As the head of the Chitrasena Dance Company, Vajira enjoys a reputation that history has not bestowed on most other women of her rank. Perhaps her greatest contribution in this regard was her ability to adapt male dance forms to female sequences. She was able to do so without radically altering their essence; which has undoubtedly been most felt in the field of Kandyan dance, which is addressed to the masculine (“tandava“) rather than feminine (“lasya“) moods. lasya has been described by Marianne Nürnberger as a female form of country dance. It was in productions like Nala Damayanthi that Vajira mastered this form; he embodied a radical transformation of art.

Sudesh Mantillake in an essay on the subject (“Masculinity in Kandyan Dance”) suggests that by treating them as impure, traditional artists have kept women away from oudarata natum. This is why Algama Kiriganitha, who taught Chandralekha, taught her very little, since she was a woman. This does not mean that the gurunanns kept their knowledge apart from those who came to learn from them, only that they taught it under conditions and restrictions which revealed their reluctance to pass their knowledge on to women.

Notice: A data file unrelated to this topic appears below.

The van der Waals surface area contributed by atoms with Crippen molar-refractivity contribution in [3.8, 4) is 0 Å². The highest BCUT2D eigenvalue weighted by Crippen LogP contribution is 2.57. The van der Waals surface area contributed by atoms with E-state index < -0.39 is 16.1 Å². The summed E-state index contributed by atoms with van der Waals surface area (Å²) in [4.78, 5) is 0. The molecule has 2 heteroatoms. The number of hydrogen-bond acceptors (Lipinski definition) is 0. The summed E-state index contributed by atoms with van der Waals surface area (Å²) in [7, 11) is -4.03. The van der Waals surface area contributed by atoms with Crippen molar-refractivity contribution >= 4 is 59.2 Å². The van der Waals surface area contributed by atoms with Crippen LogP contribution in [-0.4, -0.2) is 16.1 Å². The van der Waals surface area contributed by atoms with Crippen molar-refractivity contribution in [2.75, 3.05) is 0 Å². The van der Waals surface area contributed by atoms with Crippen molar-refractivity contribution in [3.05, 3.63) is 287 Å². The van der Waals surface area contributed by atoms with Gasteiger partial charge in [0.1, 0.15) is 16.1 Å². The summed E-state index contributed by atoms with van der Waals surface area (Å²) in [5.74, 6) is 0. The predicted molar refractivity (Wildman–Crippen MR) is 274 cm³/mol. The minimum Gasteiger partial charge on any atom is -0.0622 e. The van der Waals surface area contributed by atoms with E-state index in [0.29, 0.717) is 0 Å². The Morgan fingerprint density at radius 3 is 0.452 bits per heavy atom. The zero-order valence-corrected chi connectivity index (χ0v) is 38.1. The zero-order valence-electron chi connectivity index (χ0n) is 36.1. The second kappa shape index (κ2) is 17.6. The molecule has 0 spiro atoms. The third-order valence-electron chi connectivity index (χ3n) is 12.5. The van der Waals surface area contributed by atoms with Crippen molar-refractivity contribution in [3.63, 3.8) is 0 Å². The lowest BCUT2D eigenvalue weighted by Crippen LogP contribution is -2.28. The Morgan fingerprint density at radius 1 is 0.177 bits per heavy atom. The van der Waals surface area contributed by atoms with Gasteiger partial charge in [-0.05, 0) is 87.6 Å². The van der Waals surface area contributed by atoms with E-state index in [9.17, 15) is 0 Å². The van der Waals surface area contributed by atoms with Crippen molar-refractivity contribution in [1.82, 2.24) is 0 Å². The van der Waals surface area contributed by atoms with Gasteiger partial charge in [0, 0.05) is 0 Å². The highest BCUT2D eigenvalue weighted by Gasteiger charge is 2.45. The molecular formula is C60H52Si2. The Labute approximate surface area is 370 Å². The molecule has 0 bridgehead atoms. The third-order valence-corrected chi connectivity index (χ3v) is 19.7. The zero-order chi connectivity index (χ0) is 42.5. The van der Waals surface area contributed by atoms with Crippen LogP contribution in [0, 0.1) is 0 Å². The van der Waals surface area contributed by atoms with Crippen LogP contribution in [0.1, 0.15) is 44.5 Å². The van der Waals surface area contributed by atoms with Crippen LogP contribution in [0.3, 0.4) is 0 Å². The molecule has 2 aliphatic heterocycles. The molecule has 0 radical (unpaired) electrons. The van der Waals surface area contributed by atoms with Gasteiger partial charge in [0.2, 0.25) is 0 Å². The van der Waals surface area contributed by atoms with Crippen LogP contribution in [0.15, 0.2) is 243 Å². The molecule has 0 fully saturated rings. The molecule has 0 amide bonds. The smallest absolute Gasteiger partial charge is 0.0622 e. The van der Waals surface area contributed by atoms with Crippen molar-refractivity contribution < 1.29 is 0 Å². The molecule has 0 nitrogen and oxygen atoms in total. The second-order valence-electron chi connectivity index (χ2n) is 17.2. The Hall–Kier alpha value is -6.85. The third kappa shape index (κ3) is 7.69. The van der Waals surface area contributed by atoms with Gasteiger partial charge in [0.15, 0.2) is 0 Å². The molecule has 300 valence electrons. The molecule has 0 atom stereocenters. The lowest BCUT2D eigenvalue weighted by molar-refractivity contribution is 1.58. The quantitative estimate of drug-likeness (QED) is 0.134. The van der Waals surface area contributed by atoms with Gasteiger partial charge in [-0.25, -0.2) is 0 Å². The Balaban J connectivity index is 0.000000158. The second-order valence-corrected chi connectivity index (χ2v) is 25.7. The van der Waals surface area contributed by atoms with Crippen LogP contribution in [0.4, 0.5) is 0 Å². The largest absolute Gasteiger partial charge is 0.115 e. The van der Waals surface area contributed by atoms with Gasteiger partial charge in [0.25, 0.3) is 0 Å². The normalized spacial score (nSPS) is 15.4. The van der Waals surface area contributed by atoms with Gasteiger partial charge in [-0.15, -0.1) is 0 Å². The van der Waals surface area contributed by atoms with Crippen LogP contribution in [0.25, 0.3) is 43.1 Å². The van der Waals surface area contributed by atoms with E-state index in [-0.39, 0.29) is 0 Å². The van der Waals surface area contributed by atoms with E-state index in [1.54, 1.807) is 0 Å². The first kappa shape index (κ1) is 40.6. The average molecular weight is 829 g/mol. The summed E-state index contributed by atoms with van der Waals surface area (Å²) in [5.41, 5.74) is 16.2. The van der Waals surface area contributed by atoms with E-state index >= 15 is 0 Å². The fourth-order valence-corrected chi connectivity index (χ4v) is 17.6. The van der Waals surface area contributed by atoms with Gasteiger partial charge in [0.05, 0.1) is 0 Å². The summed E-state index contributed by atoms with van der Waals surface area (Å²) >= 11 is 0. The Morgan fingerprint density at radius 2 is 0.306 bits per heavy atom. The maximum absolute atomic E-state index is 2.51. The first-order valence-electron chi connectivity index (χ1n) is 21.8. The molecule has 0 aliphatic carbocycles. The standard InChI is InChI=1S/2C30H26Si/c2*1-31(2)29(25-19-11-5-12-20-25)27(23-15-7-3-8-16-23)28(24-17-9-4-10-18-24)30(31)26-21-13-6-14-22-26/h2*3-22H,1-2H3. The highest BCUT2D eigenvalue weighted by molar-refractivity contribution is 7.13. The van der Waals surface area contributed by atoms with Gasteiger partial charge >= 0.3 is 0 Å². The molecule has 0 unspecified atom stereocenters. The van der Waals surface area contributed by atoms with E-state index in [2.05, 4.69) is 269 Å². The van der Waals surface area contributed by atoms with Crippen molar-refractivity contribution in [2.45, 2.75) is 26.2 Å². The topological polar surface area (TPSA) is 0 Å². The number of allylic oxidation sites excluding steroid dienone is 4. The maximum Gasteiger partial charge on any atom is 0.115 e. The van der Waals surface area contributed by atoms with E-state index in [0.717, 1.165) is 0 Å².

That Vajira Chitrasena made her mark in these fields despite all obstacles is a tribute to her courage and perseverance. Yet, as Mirak Raheem suggests in her excellent essay, would we be doing her a disservice by simply valuing her? Shouldn’t the object of a tribute be simply to congratulate her for transcending gender barriers, but more importantly to examine how she transcended them and how hard she struggled to overcome them. transcend? We praise our women for breaking through the glass ceiling, without questioning the height of that ceiling in the first place. A more sober assessment of Vajira Chitrasena would ask this question. But such an assessment has not yet been published. One can only hope that this will be the case soon.